The leadership impact
However, the impact on the individual may be greater than just a small flutter in the share price. This approach could be short changing both out of some critical leadership skills.
Hay Group’s Leadership 2030 global study found the focus on short term, continuous improvement can kill off a leader’s desire to develop 21st century skills required for success such as contextual awareness, intellectual curiosity and emotional openness, concern for diversity, meaning making and bounded autonomy.
Held up against the Prime Minister’s vision for more innovation, many Australian executives will need to change their approach if they are able to help their business achieve sustainable success into the future.
Business leaders need to be ambidextrous in the sense that they must deliver today’s business goals (continuous improvement of a known process or product) while at the same time having an eye on the future, working out how to reinvent their business (destroying the current business model and replacing it with something new).
Indeed the Prime Minister’s call that Australian businesses must be “ready to fail” in order to move forward, is simply unobtainable when fixated on short term priorities.
The focus on reflective learning will be critical to success for companies as they try to leverage the collective capacity of their people to innovate their business.
This means leaders need to create space for their people to learn new ways of working. This takes more time and does not deliver results in the short term but is the only way to ensure that they don’t sell the future short and only work on today’s business. It also means, as mentioned by the Prime Minister, that leaders today need to become more comfortable taking risks and making mistakes that they then learn from. This is called failing forward fast.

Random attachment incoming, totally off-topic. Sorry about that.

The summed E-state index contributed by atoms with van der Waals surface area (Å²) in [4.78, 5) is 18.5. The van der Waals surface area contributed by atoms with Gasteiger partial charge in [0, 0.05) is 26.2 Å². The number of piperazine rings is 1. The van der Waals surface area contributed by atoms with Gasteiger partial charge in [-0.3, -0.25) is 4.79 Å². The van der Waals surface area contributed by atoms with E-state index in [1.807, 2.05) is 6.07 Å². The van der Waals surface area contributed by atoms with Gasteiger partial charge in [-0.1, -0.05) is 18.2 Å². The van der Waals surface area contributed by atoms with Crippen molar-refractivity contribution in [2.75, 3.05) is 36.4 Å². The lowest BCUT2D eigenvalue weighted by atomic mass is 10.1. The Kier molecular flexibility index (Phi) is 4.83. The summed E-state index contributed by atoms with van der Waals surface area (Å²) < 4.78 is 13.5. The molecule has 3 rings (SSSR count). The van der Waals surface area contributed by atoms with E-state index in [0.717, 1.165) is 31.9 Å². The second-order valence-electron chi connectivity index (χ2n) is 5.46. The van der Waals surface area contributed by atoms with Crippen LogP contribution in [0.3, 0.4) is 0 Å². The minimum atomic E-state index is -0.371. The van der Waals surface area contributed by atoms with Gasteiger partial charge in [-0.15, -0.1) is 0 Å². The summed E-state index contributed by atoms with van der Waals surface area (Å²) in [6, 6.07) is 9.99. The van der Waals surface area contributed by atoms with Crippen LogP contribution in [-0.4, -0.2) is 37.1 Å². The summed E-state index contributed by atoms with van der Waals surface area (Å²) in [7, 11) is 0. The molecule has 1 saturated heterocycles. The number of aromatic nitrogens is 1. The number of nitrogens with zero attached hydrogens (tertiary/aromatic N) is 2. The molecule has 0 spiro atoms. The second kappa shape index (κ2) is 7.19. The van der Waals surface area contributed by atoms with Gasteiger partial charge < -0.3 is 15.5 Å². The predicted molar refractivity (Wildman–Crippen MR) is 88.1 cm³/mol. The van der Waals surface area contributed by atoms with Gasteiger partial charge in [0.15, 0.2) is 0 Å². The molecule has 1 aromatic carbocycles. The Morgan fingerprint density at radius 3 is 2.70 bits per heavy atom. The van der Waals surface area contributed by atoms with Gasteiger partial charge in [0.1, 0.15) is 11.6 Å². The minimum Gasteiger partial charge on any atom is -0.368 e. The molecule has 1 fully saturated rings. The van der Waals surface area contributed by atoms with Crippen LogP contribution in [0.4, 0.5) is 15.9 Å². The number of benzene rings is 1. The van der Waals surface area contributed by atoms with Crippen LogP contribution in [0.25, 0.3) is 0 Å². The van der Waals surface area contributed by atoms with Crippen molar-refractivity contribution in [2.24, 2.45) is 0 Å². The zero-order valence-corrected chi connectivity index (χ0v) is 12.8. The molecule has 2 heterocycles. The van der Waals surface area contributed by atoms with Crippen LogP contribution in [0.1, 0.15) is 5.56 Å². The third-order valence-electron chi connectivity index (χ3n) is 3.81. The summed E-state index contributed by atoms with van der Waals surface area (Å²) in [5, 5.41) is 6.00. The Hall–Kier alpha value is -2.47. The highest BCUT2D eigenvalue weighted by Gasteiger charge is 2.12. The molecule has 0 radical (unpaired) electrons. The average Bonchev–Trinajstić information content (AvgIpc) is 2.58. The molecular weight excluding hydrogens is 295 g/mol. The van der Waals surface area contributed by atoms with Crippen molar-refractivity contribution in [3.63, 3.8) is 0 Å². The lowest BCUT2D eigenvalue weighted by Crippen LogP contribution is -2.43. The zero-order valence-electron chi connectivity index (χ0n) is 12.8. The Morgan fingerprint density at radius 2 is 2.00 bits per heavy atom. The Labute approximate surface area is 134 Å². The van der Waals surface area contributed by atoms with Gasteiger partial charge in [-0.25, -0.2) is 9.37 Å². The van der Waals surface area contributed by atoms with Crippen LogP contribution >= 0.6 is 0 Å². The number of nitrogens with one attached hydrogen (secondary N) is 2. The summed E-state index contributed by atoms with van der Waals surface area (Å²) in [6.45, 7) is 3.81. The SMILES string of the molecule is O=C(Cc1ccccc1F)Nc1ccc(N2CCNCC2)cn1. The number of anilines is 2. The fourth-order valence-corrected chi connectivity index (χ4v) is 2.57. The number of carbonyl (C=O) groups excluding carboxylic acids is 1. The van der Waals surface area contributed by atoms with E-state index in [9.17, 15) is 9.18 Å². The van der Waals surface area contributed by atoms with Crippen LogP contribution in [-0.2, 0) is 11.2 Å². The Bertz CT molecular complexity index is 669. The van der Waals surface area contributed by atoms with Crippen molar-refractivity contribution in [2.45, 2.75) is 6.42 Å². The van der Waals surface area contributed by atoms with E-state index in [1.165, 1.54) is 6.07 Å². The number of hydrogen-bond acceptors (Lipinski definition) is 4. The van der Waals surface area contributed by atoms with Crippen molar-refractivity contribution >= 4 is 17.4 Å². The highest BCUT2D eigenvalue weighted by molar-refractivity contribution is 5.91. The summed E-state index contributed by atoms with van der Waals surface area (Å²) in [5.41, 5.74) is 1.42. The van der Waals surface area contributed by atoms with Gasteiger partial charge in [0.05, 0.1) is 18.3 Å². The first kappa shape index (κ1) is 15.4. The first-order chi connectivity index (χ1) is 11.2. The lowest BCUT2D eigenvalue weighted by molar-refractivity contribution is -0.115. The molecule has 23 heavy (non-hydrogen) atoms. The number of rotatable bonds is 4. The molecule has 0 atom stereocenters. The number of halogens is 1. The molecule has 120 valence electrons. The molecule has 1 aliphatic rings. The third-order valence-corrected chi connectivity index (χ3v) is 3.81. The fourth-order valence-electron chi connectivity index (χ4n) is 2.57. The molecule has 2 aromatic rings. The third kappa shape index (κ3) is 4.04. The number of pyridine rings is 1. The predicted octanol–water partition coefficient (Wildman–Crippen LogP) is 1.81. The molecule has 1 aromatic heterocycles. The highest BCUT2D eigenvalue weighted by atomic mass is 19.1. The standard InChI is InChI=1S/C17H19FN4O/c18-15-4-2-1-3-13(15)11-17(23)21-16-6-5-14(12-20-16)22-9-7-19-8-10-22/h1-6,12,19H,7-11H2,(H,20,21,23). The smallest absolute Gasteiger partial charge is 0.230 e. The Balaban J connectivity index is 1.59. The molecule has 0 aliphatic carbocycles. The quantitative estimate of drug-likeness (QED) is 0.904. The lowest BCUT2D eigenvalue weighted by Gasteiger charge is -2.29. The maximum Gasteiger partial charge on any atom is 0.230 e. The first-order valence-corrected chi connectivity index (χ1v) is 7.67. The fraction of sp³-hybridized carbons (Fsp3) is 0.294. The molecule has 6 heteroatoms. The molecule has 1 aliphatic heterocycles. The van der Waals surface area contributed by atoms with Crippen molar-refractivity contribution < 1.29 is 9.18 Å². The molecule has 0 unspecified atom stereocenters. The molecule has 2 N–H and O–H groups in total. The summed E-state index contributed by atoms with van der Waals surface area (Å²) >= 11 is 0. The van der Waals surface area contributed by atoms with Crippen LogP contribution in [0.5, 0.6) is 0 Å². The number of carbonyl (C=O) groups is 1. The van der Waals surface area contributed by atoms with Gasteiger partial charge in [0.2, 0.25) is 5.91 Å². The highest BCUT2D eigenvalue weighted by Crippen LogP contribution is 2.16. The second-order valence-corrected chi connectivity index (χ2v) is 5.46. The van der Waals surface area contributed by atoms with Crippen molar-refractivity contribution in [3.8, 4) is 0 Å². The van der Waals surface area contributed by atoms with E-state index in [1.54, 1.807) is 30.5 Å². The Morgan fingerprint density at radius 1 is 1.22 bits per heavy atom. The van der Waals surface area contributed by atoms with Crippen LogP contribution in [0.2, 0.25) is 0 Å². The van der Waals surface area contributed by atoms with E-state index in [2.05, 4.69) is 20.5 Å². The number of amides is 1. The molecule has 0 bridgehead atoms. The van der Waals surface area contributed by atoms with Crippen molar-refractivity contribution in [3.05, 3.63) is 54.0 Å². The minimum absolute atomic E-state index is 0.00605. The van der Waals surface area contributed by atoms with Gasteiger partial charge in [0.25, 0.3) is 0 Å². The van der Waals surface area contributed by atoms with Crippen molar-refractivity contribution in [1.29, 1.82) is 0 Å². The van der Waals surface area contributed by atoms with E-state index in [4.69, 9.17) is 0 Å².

Of course, learning new skills is not only required of leaders but of all employees in the organisation. The nature of all roles is changing as the less complex work is being delivered by new technologies. It is anticipated that more than 50 per cent of the jobs in business todays will not exist within 20 years. This means that employees need to learn new skills and ways of working if they are to continue to be successful in the business. This leads to the rise in the call for a focus on life-long learning where workers are compelled to continue to learn long after they have left formal education.
None of these important innovation needs – reflection, failing forward or life-long learning – can be achieved when the business horizon is counted in days or months. Like Newtown’s apocryphal apple tree, Australia’s business leaders need to make time to grow.
Right now we are stifling learning in the workplace by focussing too much on short term outcomes and the task of delivering today’s business to high degree of effectiveness and efficiency.
Taking time out to think about the future might be the best investment any Australian executive has ever made.
In Australia’s Most Respected Companies for Corporate Culture 2015, innovation was highlighted as a valued cultural attribute. Read Henriette Rothschild’s article on how to improve your culture to become more innovative